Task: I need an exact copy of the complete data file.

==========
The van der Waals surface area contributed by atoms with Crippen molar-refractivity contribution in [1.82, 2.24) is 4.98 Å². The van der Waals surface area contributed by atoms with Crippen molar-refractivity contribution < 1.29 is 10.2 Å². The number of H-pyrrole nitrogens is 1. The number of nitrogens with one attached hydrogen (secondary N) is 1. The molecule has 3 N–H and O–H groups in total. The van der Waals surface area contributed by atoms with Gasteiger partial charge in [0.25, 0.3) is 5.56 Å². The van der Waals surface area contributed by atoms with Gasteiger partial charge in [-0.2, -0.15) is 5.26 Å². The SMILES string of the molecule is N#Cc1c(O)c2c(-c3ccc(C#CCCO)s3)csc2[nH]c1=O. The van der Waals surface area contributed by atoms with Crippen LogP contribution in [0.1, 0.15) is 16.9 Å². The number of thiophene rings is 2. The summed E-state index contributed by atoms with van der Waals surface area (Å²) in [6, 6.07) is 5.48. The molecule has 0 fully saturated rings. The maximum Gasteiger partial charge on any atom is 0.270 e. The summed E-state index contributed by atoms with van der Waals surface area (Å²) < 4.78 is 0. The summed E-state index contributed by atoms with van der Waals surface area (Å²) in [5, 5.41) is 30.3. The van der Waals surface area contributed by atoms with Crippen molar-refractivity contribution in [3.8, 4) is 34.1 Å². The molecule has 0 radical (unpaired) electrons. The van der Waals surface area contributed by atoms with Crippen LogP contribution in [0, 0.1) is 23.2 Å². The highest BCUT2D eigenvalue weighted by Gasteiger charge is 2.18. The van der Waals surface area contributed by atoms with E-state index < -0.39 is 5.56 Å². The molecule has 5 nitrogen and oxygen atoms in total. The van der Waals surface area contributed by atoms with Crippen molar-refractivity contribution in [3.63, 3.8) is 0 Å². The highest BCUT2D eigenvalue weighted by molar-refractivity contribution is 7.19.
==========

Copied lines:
The van der Waals surface area contributed by atoms with Crippen molar-refractivity contribution in [1.82, 2.24) is 4.98 Å². The van der Waals surface area contributed by atoms with Crippen molar-refractivity contribution < 1.29 is 10.2 Å². The number of H-pyrrole nitrogens is 1. The number of nitrogens with one attached hydrogen (secondary N) is 1. The molecule has 3 N–H and O–H groups in total. The van der Waals surface area contributed by atoms with Gasteiger partial charge in [0.25, 0.3) is 5.56 Å². The van der Waals surface area contributed by atoms with Gasteiger partial charge in [-0.2, -0.15) is 5.26 Å². The SMILES string of the molecule is N#Cc1c(O)c2c(-c3ccc(C#CCCO)s3)csc2[nH]c1=O. The van der Waals surface area contributed by atoms with Crippen LogP contribution in [0.1, 0.15) is 16.9 Å². The number of thiophene rings is 2. The summed E-state index contributed by atoms with van der Waals surface area (Å²) in [6, 6.07) is 5.48. The molecule has 0 fully saturated rings. The maximum Gasteiger partial charge on any atom is 0.270 e. The summed E-state index contributed by atoms with van der Waals surface area (Å²) < 4.78 is 0. The summed E-state index contributed by atoms with van der Waals surface area (Å²) in [5, 5.41) is 30.3. The van der Waals surface area contributed by atoms with Crippen molar-refractivity contribution in [3.8, 4) is 34.1 Å². The molecule has 0 radical (unpaired) electrons. The van der Waals surface area contributed by atoms with Crippen LogP contribution in [0, 0.1) is 23.2 Å². The highest BCUT2D eigenvalue weighted by Gasteiger charge is 2.18. The van der Waals surface area contributed by atoms with E-state index < -0.39 is 5.56 Å². The molecule has 5 nitrogen and oxygen atoms in total. The van der Waals surface area contributed by atoms with Crippen molar-refractivity contribution in [3.63, 3.8) is 0 Å². The highest BCUT2D eigenvalue weighted by molar-refractivity contribution is 7.19.